```
import Control.Monad
data Tree a = Tree a [Tree a]
children :: Tree a -> [Tree a]
children (Tree u vs) = vs
dfs :: Tree a -> [Tree a]
dfs t = [t] ++ (children >=> dfs) t
bfs :: Tree a -> [Tree a]
bfs t = [t] ++ (bfs >=> children) t
```

In Python, that new `bfs`

function would look like this:

```
def bfs(tree: Tree[T], start: T) -> Iterator[T]:
yield start
for vertex in bfs(tree, start):
yield from tree(vertex)
```

Basically we’ve exchanged the places of the call to `tree`

and the recursive call to the search function.

While this is a very short way to write a breadth-first search, I would say it is rather more difficult to understand, compared to recursive `dfs`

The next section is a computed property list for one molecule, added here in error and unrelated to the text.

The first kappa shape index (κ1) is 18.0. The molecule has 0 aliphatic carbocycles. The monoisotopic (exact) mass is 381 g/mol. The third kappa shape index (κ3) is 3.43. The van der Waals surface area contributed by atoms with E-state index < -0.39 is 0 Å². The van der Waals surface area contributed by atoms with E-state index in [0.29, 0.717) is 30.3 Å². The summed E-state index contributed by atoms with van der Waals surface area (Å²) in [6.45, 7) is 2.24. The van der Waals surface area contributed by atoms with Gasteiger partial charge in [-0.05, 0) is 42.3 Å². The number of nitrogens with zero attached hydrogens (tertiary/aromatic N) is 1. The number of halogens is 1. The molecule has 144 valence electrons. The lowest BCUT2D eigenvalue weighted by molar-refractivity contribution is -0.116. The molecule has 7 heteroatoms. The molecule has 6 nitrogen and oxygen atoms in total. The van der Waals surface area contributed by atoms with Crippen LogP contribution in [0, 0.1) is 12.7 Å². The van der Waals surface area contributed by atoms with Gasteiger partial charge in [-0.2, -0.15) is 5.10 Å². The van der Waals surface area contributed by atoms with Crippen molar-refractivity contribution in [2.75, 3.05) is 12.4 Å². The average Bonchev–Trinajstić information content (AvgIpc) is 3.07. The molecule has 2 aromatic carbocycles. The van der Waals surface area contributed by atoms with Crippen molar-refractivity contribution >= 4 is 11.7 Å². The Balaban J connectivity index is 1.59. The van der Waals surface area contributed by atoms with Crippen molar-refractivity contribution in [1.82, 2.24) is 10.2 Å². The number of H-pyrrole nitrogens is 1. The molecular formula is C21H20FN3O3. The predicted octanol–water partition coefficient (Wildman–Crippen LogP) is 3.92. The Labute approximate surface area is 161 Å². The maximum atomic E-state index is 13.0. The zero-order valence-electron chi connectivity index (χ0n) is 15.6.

. This is mainly due to the fact that, unlike recursive `dfs`

(which could easily be rewritten to return a sequence, rather than just an iterator) it makes essential use of the fact that it’s a generator function, so that the recursive calls in it don’t simply nest, but are rather interwoven with each other. The best way to understand how it works is to insert some logging and see it in action.

```
from functools import partial
from operator import getitem
import itertools as it
def bfs(tree: Tree[T], start: T) -> Iterator[T]:
call_counter = it.count()
def _bfs() -> Iterator[T]:
call_id = next(call_counter)
print(f'call ID {call_id} begun')
print(f'call ID {call_id}: yielding {start}')
yield start
for vertex in _bfs():
print(f'call ID {call_id}: yielding children of {vertex}')
for child in tree(vertex):